Dispelling Diet Myths
Dietitian Kaitlyn Seguin answers diet questions
KAITLYN SEGUIN’s interest in nutrition started at an early age when she would log into the family computer at eight years old to research the best diet for her gymnastic performance. She says that in high school she helped her mom through her weight loss journey and knew at that point where her career was headed.
Seguin is a registered dietitian who specializes in working with families and children.
“Becoming a mom gave me a new perspective. I was so grateful while I was pregnant and breastfeeding to know how to fuel my body,” she says. “Now as a mom feeding a toddler, I am confident in how I’m feeding her for her growth while also teaching her how to have a healthy relationship with food.”
Now that she is a parent, she has experienced firsthand how challenging it can be with so much information on the internet on what to do and what not to do.
“Then the mom-shame and mom-guilt creeps in. I want to support parents in feeding their families with confidence while still enjoying their lives without any guilt,” she says.
One key thing to consider when working with a dietitian is to find someone that fits with your personality and mindset.
“Not all dietitians are the same nor do we have the same experiences. If you’ve worked with a dietitian in the past, but it wasn’t the right fit, I encourage you to keep looking.”
WILMA caught up with Seguin, who recently started her own nutrition counseling firm Dietitian Kaitlyn, to discuss common diet misconceptions, myths, how to approach healthy eating with kids, and more.
WILMA: When should people consider working with a dietitian?
Seguin: “I believe anyone can benefit from working with a dietitian as part of preventative healthcare. Most medical conditions (e.g. obesity, diabetes, high cholesterol, etc.) can be improved with diet and lifestyle changes. I’ve had patients able to get off certain medications after working together for a few months.
Because I specialize in women and children, I think a dietitian is a great support during and after pregnancy. In addition, there are so many changes in a baby’s eating during the first year or so of life that a dietitian could help a mom navigate. Dietitians can be very helpful when parents are concerned about picky eating, potential food allergies, or appropriate growth.”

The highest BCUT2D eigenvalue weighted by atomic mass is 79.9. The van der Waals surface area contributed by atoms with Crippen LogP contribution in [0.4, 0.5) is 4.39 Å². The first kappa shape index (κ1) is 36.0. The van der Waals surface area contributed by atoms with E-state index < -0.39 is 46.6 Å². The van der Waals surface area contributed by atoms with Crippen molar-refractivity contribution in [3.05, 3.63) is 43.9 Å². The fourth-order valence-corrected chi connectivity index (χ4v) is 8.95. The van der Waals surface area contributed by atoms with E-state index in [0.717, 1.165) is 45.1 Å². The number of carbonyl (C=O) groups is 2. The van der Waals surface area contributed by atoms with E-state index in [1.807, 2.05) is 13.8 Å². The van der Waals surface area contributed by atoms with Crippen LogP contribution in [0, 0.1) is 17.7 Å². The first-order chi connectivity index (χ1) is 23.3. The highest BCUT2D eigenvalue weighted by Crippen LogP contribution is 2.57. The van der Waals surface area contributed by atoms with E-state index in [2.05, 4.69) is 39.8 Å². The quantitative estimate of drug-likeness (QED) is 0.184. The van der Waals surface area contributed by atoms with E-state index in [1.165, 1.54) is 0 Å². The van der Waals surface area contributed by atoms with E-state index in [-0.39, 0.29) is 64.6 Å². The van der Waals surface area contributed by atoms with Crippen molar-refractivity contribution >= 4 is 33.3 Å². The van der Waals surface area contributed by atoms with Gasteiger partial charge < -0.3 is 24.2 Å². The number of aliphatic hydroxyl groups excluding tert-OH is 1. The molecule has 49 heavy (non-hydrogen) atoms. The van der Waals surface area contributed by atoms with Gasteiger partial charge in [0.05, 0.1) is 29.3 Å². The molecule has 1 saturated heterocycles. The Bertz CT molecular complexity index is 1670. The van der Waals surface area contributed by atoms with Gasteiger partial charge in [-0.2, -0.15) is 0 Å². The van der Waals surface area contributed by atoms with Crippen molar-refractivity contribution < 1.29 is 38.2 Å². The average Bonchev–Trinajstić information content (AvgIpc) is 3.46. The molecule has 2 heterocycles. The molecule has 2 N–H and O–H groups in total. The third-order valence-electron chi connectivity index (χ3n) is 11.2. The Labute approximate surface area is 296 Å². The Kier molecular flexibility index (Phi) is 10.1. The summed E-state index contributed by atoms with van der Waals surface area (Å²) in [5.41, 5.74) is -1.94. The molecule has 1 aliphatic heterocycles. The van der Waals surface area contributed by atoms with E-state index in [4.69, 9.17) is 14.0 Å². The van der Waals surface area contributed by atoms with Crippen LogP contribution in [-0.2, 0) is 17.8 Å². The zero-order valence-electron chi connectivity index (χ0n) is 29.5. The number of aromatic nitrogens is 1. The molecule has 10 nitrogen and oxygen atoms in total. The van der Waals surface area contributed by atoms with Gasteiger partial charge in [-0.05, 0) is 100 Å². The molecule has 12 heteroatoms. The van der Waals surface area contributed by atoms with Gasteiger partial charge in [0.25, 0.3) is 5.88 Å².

WILMA: What are some of the common misconceptions you have heard about working with a dietitian?
Seguin: “People are often worried that I’m going to tell them they can’t eat any of their favorite foods. I assure them that I am not the food police. In fact, I often help my patients figure out how they can incorporate those favorite foods, in moderation of course.
I also hear people say that they know what to do, but they just don’t do it. I don’t simply provide nutrition education. I help people create new habits that fit into their lifestyle. I’m constantly working with my patients on modifying or adding to their goals. I highlight why people are looking to make changes to their life to give them motivation; it’s often so much more than looking better in a bathing suit.”
WILMA: What are some diet myths that people should be aware of?
Seguin: “Restrictive diets are often effective for weight loss in the short term, but here’s why I’m wary of them. When you lose weight fast, it’s likely a lot of water weight, not fat. Low-calorie diets cause your metabolism to slow down, so you’d have to eat less and less to continue to lose weight (or maintain what you’ve lost). When you finish your diet and go back to your normal routines, most people gain more weight than they initially lost.
I choose a lifestyle change approach because I want my patients to be healthier for the rest of their lives. And I want them to be happy in doing so.”
WILMA: For those wanting to start changing their eating to meet health goals or just to get more fruits and veggies in, what are some first steps they can take?
Seguin: “I always recommend setting specific goals that are very attainable. Often people want to change a lot of things at once, but change is just hard. Make it easier on yourself by slowly adding in more and more over time. When setting a goal like drinking more water, ask yourself these questions: When will I drink more water? If I don’t feel like drinking water, what will I do? Do I have a water bottle that I like to drink out of? When I’m not at home, how will I be sure that I can drink water? Will I be able to do this forever or just for a couple weeks?”
WILMA: When it comes to their children’s eating habits or health, what advice do you usually give parents?
Seguin: “There are so many things for me to discuss with parents depending on their specific concerns. My best overall advice is for families to eat meals together. There’s extensive research into the benefits of family meals from kids eating habits and lower rates of obesity to improvements in mental health.”
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